Don’t ask

It has been over a month and the genset has not been used once!  Sally even twice ironed her quilt-in-the-making pieces, a previous hangin’ offense.  I figure we have saved at least $25.00 so far in fuel, maybe a few dollars in depreciation and wear on the genset and at least ten hours of noise.  So far, this solar thing is workin’ out.

A few days ago it blew a gale.  Maybe gusted to 30.  The array presents a lot of surface area to the wind.  And, as you know, I eschew proper engineering and opt, instead, to use what I have at hand.  Maybe doubling it all up if I have two of them.  Tripling if I am worried.  At first I wasn’t worried.  Not in the least.  “Let her blow!”

But then it did blow.  It howled.  And my confidence ebbed pretty quickly.  I went up to look at the array when it was blowing about 20.  It was fine.  Not a vibration.  But, at 30, I went back to worrying.  Which is silly.  ‘Cause, what are you gonna do at that point? Catch panels as they fly by?  What will be will be.

Everything held and there was not a hint or indication of a problem.

I am going to double up on a few things.

I blame my neighbour for this sense of worry.  He is the very good neighbour who is pretty knowledgeable about construction and all things woodsy.  I respect his opinion. But I don’t always follow it because if I over-engineer, he over-engineers what I would do.  If a 2 x 2 is strong enough, I might use a 4 x 4 but he would advise employing a 6 x 6 with steel reinforcement.  I exaggerate only a little.

“Geez, Dave.  I dunno,  I am not saying anything.  It’s your money.  But you think that will stand up to a good wind?  Well, good luck to you.  Glad you can afford to throw away money.”

“I can’t afford to throw away money ’cause I don’t have any to fling!  Do you think that is going to fall down?”

” I ain’t saying nothing.”

“Yes, you are.  You just said it!  You are scaring the hell out of me.  What do you know that I don’t?”

“Have you calculated the wind force per square inch for this area?  What kind of steel thickness and hardness did you use?  Do you know the breaking strength of those cables?  What kind of rock anchors did you use?  How deep did you drill into the rock?”

“Unh..well, the force is the same as a small jib.  So, there is lots.  I used to sail, so I know  there is lots. The steel was salvaged from an old storage rack and it was hard enough to require me hitting it strongly with a hammer and welding parts of it.  Then I jumped on it with a friend of mine.  A bunch of times.  It held.  The cables were shrouds off an old sailboat and I drilled about six inches into the rock.”

“Well, I am glad they didn’t build the Ironworker’s Memorial bridge like that.  But maybe this will become the Ironworkers Memorial solar array.  We’ll see.”

I really have to stop asking him about things.  I may just triple a few things while I am at it.

7 thoughts on “Don’t ask

  1. When I saw your array I immediately though of the surface area.
    I was up in the Queen Charlottes a few years back doing some repair work at a Fishing Lodge and noticed the metal roof on the main lodge had major “crinkles” in the roof all along one side. I asked the caretaker what had happened and he replied ” Winter storm 2 years back….110 mile an hour winds….peeled it like a banana…..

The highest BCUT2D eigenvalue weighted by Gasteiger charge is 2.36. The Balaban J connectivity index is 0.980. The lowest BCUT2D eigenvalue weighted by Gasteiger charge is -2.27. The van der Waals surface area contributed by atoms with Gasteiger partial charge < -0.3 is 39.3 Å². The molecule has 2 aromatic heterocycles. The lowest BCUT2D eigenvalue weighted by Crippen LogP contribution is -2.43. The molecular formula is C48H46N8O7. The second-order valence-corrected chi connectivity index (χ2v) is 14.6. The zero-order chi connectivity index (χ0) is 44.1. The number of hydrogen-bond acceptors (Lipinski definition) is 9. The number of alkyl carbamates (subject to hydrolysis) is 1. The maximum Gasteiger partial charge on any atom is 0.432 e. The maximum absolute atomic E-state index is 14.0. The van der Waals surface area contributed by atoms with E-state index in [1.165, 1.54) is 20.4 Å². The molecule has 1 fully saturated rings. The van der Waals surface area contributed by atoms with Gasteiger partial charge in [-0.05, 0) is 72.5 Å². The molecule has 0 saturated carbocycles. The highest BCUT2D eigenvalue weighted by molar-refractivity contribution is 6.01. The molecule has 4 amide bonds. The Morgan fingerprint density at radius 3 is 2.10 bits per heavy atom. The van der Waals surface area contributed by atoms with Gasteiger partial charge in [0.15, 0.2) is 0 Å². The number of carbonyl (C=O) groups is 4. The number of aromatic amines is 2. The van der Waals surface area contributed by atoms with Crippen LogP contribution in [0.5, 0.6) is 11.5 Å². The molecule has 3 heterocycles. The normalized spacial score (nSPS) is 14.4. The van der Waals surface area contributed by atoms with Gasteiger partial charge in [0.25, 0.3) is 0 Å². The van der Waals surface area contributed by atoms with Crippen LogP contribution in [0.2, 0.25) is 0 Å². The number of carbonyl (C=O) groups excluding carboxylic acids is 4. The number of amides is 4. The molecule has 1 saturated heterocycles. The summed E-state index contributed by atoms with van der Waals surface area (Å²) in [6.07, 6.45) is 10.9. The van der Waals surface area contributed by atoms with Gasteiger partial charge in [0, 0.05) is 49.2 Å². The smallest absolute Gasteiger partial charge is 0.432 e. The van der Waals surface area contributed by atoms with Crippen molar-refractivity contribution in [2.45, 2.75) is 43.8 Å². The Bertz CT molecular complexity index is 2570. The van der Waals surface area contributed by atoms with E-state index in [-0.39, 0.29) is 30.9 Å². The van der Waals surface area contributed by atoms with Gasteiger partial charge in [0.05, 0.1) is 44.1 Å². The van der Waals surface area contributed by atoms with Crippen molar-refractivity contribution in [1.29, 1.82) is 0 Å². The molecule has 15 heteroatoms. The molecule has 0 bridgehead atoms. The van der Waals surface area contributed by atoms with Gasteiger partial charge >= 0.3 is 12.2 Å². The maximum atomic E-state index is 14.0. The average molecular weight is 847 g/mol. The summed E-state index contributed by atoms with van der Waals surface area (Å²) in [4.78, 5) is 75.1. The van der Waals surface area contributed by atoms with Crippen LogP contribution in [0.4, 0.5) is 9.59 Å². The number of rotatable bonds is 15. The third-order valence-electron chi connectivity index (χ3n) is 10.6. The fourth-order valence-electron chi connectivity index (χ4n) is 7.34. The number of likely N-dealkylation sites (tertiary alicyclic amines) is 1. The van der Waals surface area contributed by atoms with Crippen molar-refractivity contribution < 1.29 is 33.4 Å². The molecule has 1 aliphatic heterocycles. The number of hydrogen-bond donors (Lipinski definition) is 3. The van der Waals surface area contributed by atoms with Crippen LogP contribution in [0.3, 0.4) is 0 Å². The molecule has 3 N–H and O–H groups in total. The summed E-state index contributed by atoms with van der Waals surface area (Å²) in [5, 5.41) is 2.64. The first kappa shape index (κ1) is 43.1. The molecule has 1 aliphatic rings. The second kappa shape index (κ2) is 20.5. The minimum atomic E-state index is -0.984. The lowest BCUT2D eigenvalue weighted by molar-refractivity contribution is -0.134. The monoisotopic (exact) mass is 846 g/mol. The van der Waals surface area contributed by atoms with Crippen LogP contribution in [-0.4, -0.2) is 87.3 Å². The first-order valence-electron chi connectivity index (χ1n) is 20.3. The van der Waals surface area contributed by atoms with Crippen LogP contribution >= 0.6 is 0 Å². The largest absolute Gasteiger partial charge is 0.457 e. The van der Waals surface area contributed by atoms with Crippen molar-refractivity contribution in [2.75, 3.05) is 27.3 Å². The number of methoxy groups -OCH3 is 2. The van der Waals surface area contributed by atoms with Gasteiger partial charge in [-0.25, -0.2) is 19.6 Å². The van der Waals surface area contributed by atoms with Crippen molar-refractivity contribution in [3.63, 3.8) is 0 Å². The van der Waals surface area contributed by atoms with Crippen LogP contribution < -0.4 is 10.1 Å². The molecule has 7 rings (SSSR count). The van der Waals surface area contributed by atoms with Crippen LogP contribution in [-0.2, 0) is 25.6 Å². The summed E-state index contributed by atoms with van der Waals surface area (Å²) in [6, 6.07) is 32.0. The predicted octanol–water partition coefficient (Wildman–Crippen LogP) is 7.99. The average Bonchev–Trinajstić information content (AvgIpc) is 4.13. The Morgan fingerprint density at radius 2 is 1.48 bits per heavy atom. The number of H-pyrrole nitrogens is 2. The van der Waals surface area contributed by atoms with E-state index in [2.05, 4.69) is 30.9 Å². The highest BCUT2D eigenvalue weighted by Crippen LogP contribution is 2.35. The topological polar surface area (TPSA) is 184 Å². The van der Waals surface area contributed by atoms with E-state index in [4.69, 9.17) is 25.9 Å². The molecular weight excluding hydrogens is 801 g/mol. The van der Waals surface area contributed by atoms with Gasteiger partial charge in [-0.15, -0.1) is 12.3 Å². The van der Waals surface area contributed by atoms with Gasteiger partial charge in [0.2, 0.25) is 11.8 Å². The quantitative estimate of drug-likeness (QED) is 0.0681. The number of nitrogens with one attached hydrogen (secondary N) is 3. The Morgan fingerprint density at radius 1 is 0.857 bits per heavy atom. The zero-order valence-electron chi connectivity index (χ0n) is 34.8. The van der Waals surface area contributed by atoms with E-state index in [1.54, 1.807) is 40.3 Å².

I guess you can buttress the scaffold with more wire “tie downs” but ultimately the screws or bolts that hold the panels to the scaffold are going to take the brunt.
    After a major wind storm in Vancouver about 15 years ago I went up to the roof of a 20 story office building I was in charge of ( maintenance) . Everything was ok until I checked the washroom exhaust fan. The top “cap” was gone( visualize a 3 ft diameter aluminum mushroom cap). The only thing that was left were the 4 screws that held it in place and tiny ,ripped pieces of aluminum from the actual cap. I seached for blocks for the top……….never found it.

    You can never have too many tie downs and extra clamps :)-

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    • Actually, that is the way I see it – the weakest part is the panel itself. Aluminum frames. And there ain’t much I can do about that. And, anyway, the old panels held up pretty good and we had a few 90kmh winds during that time. Still, what with him and you, I am definitely going to add some more clamps and cables. Sheeesh.

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  2. Congratulations Dave! Not much sense in over building. Freak and rogue stuff might happen but only god can say when. Coulda, shoulda, only causes grief.

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    • THANKYOU!! Whew. Now I have an excuse. “It was a freak, rogue wind that toppled my array!”
      I may as well write that entry now……………..
      Actually, the photo does not show the cables. The cables give it stability and strength. My biggest concern is NOT the design but my own amateurish welding. It may not take a rogue or a freak if the weld fails….

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    • Definitely something I can relate to. But we are a smidge luckier – my site has no trees around it that can cause any shade whatsoever. Seems shade has a negative effect on solar panels that is much greater than you’d expect by looking. 20% shade cover practically eliminates all the power from that panel – not just 20%. Still, I understand the ‘movement’ through different sizes, locations and such. This is an evolving science and, for the owner, a learning curve.

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